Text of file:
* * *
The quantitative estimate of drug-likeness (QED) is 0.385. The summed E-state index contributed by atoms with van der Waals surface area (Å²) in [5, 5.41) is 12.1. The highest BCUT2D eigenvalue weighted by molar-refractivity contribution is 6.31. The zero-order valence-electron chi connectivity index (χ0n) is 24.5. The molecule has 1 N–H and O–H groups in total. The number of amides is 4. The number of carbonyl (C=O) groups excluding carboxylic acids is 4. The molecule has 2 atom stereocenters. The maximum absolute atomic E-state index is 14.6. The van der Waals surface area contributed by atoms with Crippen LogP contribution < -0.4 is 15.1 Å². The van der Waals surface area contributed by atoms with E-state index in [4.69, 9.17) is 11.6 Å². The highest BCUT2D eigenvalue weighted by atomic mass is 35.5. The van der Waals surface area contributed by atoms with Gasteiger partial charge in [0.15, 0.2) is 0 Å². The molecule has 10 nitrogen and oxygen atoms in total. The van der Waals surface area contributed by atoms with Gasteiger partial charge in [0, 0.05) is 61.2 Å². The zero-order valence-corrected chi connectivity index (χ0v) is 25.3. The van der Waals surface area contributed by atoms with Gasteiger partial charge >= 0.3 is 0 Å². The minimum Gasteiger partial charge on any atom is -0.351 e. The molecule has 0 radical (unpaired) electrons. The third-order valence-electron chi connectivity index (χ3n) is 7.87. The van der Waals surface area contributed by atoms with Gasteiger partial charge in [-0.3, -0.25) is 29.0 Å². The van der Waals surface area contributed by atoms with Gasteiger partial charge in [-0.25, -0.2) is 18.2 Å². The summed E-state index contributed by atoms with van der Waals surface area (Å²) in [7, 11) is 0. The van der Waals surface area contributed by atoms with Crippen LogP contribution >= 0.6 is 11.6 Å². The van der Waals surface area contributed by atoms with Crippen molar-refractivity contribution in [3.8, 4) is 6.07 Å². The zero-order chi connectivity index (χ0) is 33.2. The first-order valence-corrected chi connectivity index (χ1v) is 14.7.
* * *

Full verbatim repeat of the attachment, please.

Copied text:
The quantitative estimate of drug-likeness (QED) is 0.385. The summed E-state index contributed by atoms with van der Waals surface area (Å²) in [5, 5.41) is 12.1. The highest BCUT2D eigenvalue weighted by molar-refractivity contribution is 6.31. The zero-order valence-electron chi connectivity index (χ0n) is 24.5. The molecule has 1 N–H and O–H groups in total. The number of amides is 4. The number of carbonyl (C=O) groups excluding carboxylic acids is 4. The molecule has 2 atom stereocenters. The maximum absolute atomic E-state index is 14.6. The van der Waals surface area contributed by atoms with Crippen LogP contribution < -0.4 is 15.1 Å². The van der Waals surface area contributed by atoms with E-state index in [4.69, 9.17) is 11.6 Å². The highest BCUT2D eigenvalue weighted by atomic mass is 35.5. The van der Waals surface area contributed by atoms with Gasteiger partial charge in [0.15, 0.2) is 0 Å². The molecule has 10 nitrogen and oxygen atoms in total. The van der Waals surface area contributed by atoms with Gasteiger partial charge in [0, 0.05) is 61.2 Å². The zero-order valence-corrected chi connectivity index (χ0v) is 25.3. The van der Waals surface area contributed by atoms with Gasteiger partial charge >= 0.3 is 0 Å². The minimum Gasteiger partial charge on any atom is -0.351 e. The molecule has 0 radical (unpaired) electrons. The third-order valence-electron chi connectivity index (χ3n) is 7.87. The van der Waals surface area contributed by atoms with Gasteiger partial charge in [-0.3, -0.25) is 29.0 Å². The van der Waals surface area contributed by atoms with Gasteiger partial charge in [-0.25, -0.2) is 18.2 Å². The summed E-state index contributed by atoms with van der Waals surface area (Å²) in [7, 11) is 0. The van der Waals surface area contributed by atoms with Crippen LogP contribution >= 0.6 is 11.6 Å². The van der Waals surface area contributed by atoms with Crippen molar-refractivity contribution in [3.8, 4) is 6.07 Å². The zero-order chi connectivity index (χ0) is 33.2. The first-order valence-corrected chi connectivity index (χ1v) is 14.7.